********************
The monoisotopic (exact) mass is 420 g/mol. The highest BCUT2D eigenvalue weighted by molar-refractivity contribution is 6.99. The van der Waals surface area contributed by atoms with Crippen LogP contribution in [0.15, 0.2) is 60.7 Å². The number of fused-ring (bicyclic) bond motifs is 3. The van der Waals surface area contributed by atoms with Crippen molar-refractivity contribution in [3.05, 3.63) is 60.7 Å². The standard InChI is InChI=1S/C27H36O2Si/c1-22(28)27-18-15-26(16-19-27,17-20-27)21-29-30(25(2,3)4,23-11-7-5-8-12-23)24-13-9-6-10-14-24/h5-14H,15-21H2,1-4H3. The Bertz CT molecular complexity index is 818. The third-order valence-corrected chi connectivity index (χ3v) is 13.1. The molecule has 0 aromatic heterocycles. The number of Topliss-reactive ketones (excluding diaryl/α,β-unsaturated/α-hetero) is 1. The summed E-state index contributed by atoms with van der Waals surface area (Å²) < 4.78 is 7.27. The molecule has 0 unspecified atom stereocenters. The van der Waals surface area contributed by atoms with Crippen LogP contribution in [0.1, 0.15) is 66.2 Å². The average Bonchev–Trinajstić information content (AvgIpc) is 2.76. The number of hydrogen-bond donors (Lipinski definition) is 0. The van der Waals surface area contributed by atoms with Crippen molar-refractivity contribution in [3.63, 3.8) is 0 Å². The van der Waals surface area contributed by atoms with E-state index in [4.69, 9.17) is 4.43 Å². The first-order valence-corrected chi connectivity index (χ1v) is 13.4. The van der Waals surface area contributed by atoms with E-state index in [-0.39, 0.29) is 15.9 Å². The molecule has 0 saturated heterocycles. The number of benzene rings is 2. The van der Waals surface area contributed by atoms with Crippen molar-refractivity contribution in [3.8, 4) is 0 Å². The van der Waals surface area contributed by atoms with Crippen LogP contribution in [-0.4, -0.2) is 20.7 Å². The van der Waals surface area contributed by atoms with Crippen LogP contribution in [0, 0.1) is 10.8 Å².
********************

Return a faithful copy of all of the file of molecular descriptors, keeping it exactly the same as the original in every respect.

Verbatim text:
The monoisotopic (exact) mass is 420 g/mol. The highest BCUT2D eigenvalue weighted by molar-refractivity contribution is 6.99. The van der Waals surface area contributed by atoms with Crippen LogP contribution in [0.15, 0.2) is 60.7 Å². The number of fused-ring (bicyclic) bond motifs is 3. The van der Waals surface area contributed by atoms with Crippen molar-refractivity contribution in [3.05, 3.63) is 60.7 Å². The standard InChI is InChI=1S/C27H36O2Si/c1-22(28)27-18-15-26(16-19-27,17-20-27)21-29-30(25(2,3)4,23-11-7-5-8-12-23)24-13-9-6-10-14-24/h5-14H,15-21H2,1-4H3. The Bertz CT molecular complexity index is 818. The third-order valence-corrected chi connectivity index (χ3v) is 13.1. The molecule has 0 aromatic heterocycles. The number of Topliss-reactive ketones (excluding diaryl/α,β-unsaturated/α-hetero) is 1. The summed E-state index contributed by atoms with van der Waals surface area (Å²) < 4.78 is 7.27. The molecule has 0 unspecified atom stereocenters. The van der Waals surface area contributed by atoms with Crippen LogP contribution in [0.1, 0.15) is 66.2 Å². The average Bonchev–Trinajstić information content (AvgIpc) is 2.76. The number of hydrogen-bond donors (Lipinski definition) is 0. The van der Waals surface area contributed by atoms with Crippen molar-refractivity contribution in [3.63, 3.8) is 0 Å². The van der Waals surface area contributed by atoms with E-state index in [4.69, 9.17) is 4.43 Å². The first-order valence-corrected chi connectivity index (χ1v) is 13.4. The van der Waals surface area contributed by atoms with E-state index in [-0.39, 0.29) is 15.9 Å². The molecule has 0 saturated heterocycles. The number of benzene rings is 2. The van der Waals surface area contributed by atoms with Crippen molar-refractivity contribution in [3.8, 4) is 0 Å². The van der Waals surface area contributed by atoms with Crippen LogP contribution in [-0.4, -0.2) is 20.7 Å². The van der Waals surface area contributed by atoms with Crippen LogP contribution in [0, 0.1) is 10.8 Å².